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Book part
Publication date: 19 August 2016

Brian Ott

Service work is often differentiated from manufacturing by the interactive labor workers perform as they come into direct contact with customers. Service organizations are…

Abstract

Service work is often differentiated from manufacturing by the interactive labor workers perform as they come into direct contact with customers. Service organizations are particularly interested in regulating these interactions because they are a key opportunity for developing quality customer service, customer retention, and ultimately generation of sales revenue. An important stream of sociological literature focuses on managerial attempts to exert control over interactions through various techniques including routinization, standardization, and surveillance. Scripting is a common method of directing workers’ behavior, yet studies show that workers are extremely reluctant to administer scripts, judging them to be inappropriate to particular interactions or because they undermine their own sense of self. This paper examines a panoptic method of regulating service workers, embodied in undercover corporate agents who patrol employee’s adherence to scripts. How do workers required to recite scripts for customers respond to undercover control? What does it reveal about the nature of interactive labor? In-depth interviews with interactive workers in a range of retail contexts reveal that they mobilize their own interactional competence to challenge the effects of the panoptic, as they utilize strategies to identify and adapt to these “mystery shoppers,” all the while maintaining their cover. The paper shows the limits on control of interactive workers, as they maintain their own socialized sense of civility and preserve a limited realm of autonomy in their work.

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Research in the Sociology of Work
Type: Book
ISBN: 978-1-78635-405-1

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Article
Publication date: 12 October 2015

Jacqueline Douglas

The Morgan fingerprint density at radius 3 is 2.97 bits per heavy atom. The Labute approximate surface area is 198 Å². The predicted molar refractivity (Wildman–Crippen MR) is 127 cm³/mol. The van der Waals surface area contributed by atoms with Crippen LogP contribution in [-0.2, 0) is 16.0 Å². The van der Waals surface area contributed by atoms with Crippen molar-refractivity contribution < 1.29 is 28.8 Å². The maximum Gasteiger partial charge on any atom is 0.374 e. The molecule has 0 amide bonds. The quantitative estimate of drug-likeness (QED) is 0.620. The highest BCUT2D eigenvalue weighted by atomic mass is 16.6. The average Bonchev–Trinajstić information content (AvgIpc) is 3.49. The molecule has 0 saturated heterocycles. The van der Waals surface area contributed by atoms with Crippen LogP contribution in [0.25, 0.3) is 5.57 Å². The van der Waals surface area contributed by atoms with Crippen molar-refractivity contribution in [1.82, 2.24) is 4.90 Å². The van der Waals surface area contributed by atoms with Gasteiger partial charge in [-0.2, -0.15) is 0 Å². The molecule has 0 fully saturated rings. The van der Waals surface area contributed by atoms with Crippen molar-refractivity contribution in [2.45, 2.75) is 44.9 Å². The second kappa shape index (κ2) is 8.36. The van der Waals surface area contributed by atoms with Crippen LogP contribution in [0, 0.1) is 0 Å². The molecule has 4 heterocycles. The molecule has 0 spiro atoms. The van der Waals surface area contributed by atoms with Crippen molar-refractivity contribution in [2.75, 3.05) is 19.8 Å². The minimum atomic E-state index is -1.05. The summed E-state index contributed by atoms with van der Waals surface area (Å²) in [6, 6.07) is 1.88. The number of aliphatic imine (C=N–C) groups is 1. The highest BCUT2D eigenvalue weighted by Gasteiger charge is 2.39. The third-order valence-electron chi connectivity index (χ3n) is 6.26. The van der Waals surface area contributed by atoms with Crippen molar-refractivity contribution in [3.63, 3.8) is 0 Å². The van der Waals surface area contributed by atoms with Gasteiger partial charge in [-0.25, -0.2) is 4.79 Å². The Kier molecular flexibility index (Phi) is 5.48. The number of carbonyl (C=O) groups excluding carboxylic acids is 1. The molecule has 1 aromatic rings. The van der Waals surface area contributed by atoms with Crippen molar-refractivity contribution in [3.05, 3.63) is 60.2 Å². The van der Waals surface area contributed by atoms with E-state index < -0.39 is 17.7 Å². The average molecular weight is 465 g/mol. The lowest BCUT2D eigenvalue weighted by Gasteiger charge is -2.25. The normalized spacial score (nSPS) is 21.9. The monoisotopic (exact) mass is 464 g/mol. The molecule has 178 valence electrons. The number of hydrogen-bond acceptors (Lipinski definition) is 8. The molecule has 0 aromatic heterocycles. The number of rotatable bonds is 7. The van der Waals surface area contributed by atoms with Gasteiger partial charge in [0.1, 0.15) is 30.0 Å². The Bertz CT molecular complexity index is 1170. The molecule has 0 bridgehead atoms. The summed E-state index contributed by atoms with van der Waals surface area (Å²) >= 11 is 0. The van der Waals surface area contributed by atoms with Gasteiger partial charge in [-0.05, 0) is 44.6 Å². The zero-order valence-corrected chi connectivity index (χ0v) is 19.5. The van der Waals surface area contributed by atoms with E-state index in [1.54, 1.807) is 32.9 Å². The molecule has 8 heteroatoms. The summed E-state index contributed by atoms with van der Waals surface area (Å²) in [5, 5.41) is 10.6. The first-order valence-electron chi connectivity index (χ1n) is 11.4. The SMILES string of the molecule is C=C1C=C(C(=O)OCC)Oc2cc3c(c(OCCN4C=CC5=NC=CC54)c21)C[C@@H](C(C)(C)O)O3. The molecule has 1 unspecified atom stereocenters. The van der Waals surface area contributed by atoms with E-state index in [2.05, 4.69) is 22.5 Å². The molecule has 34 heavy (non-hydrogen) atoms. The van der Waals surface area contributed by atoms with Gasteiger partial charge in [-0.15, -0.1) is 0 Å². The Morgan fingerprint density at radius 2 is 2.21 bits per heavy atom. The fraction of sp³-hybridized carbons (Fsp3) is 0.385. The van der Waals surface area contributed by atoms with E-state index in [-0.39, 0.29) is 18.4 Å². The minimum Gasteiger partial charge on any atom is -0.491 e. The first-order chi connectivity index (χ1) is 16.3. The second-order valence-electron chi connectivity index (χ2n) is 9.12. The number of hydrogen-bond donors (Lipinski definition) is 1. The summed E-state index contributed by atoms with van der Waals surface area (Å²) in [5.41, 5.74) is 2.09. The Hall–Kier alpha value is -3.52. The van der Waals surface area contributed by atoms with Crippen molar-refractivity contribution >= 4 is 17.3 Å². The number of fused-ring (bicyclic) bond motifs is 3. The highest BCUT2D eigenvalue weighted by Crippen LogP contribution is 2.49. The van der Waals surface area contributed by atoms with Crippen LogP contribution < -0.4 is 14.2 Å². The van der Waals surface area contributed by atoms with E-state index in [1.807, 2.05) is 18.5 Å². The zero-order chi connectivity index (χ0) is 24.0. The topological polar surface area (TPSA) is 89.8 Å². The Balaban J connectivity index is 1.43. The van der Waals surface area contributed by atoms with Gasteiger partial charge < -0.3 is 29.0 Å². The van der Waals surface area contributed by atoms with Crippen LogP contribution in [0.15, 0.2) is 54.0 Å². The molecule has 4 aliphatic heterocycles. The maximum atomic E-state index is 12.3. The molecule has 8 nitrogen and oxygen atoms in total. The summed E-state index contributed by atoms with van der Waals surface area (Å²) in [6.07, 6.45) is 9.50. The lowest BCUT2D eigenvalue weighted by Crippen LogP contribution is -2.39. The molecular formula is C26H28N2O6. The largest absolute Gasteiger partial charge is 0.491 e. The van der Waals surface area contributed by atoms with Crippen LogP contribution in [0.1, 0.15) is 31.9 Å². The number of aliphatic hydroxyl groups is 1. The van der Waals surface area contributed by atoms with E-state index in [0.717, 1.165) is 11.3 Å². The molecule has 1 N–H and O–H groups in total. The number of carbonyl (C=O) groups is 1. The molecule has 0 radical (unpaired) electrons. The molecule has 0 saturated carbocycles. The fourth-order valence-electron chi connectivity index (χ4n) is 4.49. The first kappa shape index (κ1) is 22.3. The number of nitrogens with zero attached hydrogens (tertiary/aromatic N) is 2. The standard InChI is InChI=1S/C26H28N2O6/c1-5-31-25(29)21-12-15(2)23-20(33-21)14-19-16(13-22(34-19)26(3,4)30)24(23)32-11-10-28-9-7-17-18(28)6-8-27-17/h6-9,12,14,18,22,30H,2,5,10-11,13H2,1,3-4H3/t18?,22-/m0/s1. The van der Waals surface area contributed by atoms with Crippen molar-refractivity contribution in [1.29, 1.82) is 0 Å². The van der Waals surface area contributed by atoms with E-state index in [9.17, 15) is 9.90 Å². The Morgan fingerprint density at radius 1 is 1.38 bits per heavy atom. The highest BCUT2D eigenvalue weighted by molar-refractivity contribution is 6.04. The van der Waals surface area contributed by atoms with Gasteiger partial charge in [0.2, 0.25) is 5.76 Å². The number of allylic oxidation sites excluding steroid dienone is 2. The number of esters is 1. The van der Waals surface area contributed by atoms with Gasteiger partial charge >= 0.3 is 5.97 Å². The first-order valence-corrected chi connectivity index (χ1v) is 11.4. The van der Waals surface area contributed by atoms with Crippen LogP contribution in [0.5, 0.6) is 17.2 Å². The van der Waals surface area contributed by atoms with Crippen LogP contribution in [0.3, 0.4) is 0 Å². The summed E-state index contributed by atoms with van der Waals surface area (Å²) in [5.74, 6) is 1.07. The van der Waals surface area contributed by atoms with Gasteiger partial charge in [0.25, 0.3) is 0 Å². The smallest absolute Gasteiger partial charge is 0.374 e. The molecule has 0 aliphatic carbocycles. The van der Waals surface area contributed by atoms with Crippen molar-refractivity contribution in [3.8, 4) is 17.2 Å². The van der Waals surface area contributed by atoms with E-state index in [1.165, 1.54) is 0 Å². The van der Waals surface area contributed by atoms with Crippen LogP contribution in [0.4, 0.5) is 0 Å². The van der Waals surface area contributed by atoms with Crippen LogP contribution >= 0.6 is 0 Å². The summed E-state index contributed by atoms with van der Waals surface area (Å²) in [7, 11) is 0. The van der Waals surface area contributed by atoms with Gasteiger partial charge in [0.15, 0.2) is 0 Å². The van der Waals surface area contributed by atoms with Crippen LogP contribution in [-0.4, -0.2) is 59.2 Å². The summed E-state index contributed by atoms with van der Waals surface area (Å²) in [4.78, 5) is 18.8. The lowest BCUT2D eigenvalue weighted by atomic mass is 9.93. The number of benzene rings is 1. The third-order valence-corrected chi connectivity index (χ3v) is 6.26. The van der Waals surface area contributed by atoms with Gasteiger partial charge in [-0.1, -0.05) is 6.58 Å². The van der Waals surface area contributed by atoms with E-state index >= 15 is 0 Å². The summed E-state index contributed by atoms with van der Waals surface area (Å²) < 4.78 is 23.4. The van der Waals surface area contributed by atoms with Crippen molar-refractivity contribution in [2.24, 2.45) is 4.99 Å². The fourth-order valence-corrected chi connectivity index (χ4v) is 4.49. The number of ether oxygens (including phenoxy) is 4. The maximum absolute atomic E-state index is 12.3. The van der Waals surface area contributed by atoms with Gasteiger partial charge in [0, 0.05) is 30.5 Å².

The purpose of this paper is to examine what mystery shopping is, why it is used and how mystery customers are trained and how the information collected is fed back to the…

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1797

Abstract

Purpose

The purpose of this paper is to examine what mystery shopping is, why it is used and how mystery customers are trained and how the information collected is fed back to the client organisation.

Design/methodology/approach

The approach was to use an online survey of mystery shoppers compares the reality of the situation with the best practice identified from the extant literature.

Findings

The main outcome was that results identify good and bad practices in all areas of the process and guidelines for the recruitment, training and monitoring of mystery shoppers are proposed including in-depth training in all aspects of the job.

Research limitations/implications

A sample of 85 mystery shoppers was used and only in the UK. It would be interesting to widen this out internationally.

Practical implications

Mystery shoppers are used worldwide by services to evaluate the performance of their front-line people and processes but are their evaluations valid and reliable? This research identifies good and bad practice which should help managers to design their training for mystery shoppers.

Originality/value

The paper addresses a gap in the literature on the perceptions of mystery shoppers.

Details

The TQM Journal, vol. 27 no. 6
Type: Research Article
ISSN: 1754-2731

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Article
Publication date: 10 August 2015

Chih-Hsing Liu, Sheng-Fang Chou, Bernard Gan and Jin-Hua Tu

– The purpose of this paper is to develop a research framework to explain the relationship between overall restaurant quality and customer satisfaction.

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4902

Abstract

Purpose

The purpose of this paper is to develop a research framework to explain the relationship between overall restaurant quality and customer satisfaction.

Design/methodology/approach

To test this model, the authors deploy 48 mystery shoppers to evaluate 496 Taiwanese restaurants. Further, the authors performed two different regression models and performing the Baron and Kenny (1986) procedure to test the hypotheses.